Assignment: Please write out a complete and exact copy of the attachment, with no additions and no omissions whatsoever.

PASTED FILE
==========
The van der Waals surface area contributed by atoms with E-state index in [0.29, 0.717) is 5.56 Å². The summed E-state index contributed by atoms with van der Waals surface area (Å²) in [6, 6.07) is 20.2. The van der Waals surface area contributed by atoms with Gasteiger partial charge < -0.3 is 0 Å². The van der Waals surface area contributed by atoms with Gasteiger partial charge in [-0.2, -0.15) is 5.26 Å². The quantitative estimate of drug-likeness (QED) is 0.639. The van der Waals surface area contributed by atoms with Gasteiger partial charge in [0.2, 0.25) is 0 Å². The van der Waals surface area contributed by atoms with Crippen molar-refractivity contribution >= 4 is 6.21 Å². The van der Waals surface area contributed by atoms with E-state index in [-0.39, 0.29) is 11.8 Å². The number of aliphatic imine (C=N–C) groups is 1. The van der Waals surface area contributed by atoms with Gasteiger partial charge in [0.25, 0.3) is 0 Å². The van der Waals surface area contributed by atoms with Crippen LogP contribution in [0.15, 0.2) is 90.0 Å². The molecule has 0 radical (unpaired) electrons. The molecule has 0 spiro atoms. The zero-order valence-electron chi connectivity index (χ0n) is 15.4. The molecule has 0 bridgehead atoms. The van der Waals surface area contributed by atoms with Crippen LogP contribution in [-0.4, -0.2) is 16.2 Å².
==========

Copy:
The van der Waals surface area contributed by atoms with E-state index in [0.29, 0.717) is 5.56 Å². The summed E-state index contributed by atoms with van der Waals surface area (Å²) in [6, 6.07) is 20.2. The van der Waals surface area contributed by atoms with Gasteiger partial charge < -0.3 is 0 Å². The van der Waals surface area contributed by atoms with Gasteiger partial charge in [-0.2, -0.15) is 5.26 Å². The quantitative estimate of drug-likeness (QED) is 0.639. The van der Waals surface area contributed by atoms with Gasteiger partial charge in [0.2, 0.25) is 0 Å². The van der Waals surface area contributed by atoms with Crippen molar-refractivity contribution >= 4 is 6.21 Å². The van der Waals surface area contributed by atoms with E-state index in [-0.39, 0.29) is 11.8 Å². The number of aliphatic imine (C=N–C) groups is 1. The van der Waals surface area contributed by atoms with Gasteiger partial charge in [0.25, 0.3) is 0 Å². The van der Waals surface area contributed by atoms with Crippen LogP contribution in [0.15, 0.2) is 90.0 Å². The molecule has 0 radical (unpaired) electrons. The molecule has 0 spiro atoms. The zero-order valence-electron chi connectivity index (χ0n) is 15.4. The molecule has 0 bridgehead atoms. The van der Waals surface area contributed by atoms with Crippen LogP contribution in [-0.4, -0.2) is 16.2 Å².